Spaces gallery rewrites history with a fake museum that corrects injustices.
History museums stand as the dogmatic authority in shaping how we view the past. To play with that control, Spaces gallery has created the People's Museum of Revisionist Natural Itstory, a collection of exhibits that make a faux museum. On display through Jan. 15, it features seven departments that cheekily confront issues regarding science, racism and sexism in the dominant historic narrative. "I was interested in how our pillars of culture gave information to the public," says curator Christina Vassallo, "and how easily we are willing to accept that when you see something in a museum, it is correct."
To help you decipher the rewritten history, we offer a glossary on the unorthodox display.
Aestheticized Science Ambiguity
Art that suspends time and belief to create landscapes that make sense visually but not scientifically. How It's Used:In Life Through the Ages (Bellona), Jacob Feige mixes animals from different eras and text from actual museums in works that parody how science, art and assumption work together in displays to depict prehistoric worlds. "Museums take scientific data and convince you that ... speculative things were fact," says Feige.
The process of genetically modifying dogs to symbolize wealth and power. How It's Used: Artist Lauren Davies compiles real fur to form show-ready pooches that are displayed like trophies among brushed-aside mixed-breed models in Selections from the Museum of Canine Eugenics.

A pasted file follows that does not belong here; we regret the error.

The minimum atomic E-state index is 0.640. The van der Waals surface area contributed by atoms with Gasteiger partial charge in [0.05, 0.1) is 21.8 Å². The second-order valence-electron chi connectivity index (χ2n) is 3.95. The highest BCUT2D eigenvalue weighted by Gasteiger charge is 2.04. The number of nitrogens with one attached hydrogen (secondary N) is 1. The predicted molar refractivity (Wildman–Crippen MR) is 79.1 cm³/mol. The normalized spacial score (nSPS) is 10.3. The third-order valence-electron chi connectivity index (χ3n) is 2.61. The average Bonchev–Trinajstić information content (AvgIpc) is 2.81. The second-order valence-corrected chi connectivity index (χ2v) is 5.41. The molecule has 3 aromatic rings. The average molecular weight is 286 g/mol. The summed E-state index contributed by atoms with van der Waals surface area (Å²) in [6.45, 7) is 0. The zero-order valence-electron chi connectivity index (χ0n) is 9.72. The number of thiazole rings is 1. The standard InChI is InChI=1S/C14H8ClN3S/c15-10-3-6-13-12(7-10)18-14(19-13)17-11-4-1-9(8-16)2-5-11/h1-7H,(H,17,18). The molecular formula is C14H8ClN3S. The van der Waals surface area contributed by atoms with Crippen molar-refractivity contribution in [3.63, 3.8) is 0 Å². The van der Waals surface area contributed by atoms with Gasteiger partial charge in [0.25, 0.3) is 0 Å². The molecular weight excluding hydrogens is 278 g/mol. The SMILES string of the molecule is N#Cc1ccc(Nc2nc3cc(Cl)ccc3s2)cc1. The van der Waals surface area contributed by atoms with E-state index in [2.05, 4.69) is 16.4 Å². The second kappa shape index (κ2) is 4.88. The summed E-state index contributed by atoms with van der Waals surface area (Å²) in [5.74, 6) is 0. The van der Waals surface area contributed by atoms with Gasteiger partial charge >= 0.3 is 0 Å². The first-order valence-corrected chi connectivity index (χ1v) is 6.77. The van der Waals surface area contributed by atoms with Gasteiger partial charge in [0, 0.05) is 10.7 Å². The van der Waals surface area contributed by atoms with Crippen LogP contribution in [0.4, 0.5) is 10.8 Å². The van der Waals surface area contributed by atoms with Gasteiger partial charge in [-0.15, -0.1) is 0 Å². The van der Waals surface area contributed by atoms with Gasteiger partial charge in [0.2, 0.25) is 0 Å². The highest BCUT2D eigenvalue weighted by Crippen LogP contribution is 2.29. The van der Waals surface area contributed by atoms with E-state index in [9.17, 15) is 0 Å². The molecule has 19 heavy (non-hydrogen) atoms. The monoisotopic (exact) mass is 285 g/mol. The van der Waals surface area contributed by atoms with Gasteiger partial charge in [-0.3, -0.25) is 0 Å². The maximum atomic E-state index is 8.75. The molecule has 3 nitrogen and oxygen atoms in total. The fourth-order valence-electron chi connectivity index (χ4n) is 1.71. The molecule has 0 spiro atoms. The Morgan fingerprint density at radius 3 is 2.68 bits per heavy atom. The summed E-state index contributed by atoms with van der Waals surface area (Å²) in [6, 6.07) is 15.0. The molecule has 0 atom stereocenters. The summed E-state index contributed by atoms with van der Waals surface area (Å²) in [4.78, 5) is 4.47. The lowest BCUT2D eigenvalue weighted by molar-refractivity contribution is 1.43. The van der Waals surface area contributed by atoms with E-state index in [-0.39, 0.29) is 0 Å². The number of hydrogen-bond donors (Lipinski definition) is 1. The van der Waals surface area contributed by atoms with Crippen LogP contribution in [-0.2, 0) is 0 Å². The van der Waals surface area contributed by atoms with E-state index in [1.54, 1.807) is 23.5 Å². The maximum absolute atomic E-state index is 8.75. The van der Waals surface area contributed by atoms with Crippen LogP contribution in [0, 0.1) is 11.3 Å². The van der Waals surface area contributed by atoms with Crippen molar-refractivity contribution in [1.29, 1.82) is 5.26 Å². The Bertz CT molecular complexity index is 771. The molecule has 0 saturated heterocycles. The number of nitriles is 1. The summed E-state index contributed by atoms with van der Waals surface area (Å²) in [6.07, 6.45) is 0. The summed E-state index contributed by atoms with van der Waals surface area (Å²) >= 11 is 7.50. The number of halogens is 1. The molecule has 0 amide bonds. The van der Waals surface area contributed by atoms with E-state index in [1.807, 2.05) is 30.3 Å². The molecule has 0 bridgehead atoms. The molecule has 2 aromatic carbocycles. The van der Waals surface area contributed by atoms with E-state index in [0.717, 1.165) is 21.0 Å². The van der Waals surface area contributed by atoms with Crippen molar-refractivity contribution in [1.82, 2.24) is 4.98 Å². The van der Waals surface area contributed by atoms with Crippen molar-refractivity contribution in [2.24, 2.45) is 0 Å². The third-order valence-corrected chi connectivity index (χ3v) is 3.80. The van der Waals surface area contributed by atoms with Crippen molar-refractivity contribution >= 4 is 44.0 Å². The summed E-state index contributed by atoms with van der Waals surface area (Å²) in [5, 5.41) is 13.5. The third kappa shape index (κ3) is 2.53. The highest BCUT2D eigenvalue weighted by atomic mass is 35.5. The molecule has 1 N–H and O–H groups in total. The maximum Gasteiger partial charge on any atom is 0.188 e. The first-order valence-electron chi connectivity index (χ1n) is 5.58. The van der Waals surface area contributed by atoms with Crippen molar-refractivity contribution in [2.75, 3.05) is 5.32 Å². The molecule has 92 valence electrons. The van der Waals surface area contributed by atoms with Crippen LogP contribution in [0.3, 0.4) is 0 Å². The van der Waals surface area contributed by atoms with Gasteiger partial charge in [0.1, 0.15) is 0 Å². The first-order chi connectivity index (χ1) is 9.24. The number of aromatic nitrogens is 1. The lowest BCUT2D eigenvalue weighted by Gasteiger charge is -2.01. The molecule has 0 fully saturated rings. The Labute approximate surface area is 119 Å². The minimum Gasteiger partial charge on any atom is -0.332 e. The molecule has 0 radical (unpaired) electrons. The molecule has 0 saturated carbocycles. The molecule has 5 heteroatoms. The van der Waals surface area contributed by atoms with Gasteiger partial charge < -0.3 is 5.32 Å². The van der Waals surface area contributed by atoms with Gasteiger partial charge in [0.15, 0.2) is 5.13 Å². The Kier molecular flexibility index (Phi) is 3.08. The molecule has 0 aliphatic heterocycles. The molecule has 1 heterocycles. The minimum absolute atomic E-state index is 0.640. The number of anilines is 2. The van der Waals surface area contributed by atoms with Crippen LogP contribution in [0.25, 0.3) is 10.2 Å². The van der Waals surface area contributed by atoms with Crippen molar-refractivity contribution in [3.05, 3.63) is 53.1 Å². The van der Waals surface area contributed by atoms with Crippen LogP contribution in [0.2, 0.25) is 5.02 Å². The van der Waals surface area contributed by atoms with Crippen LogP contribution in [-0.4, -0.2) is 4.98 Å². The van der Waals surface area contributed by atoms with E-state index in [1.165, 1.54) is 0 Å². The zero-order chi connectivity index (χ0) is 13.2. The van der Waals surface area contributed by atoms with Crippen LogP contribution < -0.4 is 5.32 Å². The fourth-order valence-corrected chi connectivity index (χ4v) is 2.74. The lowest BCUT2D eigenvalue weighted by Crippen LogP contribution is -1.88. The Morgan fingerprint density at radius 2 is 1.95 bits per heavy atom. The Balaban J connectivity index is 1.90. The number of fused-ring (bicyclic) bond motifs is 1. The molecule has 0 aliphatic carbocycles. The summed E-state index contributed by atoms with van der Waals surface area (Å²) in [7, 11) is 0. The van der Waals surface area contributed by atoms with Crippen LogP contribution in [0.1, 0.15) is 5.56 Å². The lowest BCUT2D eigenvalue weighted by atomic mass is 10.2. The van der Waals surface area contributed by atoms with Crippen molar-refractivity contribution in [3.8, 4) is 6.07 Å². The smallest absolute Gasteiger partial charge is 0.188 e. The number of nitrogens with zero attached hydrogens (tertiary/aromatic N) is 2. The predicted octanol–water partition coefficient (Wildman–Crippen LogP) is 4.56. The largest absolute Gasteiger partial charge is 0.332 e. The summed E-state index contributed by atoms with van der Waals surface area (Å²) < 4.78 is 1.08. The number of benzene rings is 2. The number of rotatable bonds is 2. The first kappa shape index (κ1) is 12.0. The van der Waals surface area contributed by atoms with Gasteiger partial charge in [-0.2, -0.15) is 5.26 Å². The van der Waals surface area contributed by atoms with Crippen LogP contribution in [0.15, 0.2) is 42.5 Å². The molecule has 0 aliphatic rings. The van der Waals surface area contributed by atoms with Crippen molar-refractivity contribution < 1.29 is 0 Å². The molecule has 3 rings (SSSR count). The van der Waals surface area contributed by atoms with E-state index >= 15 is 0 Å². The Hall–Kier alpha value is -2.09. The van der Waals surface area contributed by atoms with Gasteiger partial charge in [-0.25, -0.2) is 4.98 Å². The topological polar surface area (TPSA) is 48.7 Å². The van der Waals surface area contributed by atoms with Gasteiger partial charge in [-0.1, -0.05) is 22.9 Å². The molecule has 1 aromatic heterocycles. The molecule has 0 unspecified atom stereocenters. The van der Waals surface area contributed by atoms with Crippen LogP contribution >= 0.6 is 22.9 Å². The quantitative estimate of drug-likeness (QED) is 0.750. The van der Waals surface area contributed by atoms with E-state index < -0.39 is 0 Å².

A place that reclaims the work of female astronomers, mathematicians and scientists whose ideas were overlooked or stolen by men. How It's Used: The Venus Vault exhibit re-examines the work of nearly 15 female astronomers, astronauts and physicists through an immersive experience that includes a womblike feminist planetarium equipped with a phallic telescope symbolizing male dominance in research and innovation.
The act of a stripping a location of its identity. How It's Used: In Earthlab: The Lost Postcards of Generica, Jon Gitelson collects a series of early 20th-century postcards from American small towns that bear identical formats and landscape images. "I was interested in the idea of, How do you decide to use the right image that could be anywhere but also nowhere?" says Gitelson.
An assertion based on social norms and anecdotal evidence, rather than scientific proof. How It's Used: Amber J. Anderson, Marc Lefkowitz and Corrie Slawson develop a series of notebooks and scientific field guides in A Speculative Future that poke fun at our habit to trust mainstream thinking on issues, such as climate change and genetically modified organisms, rather than research it ourselves. "So many reasonable people still don't believe in science," says Slawson.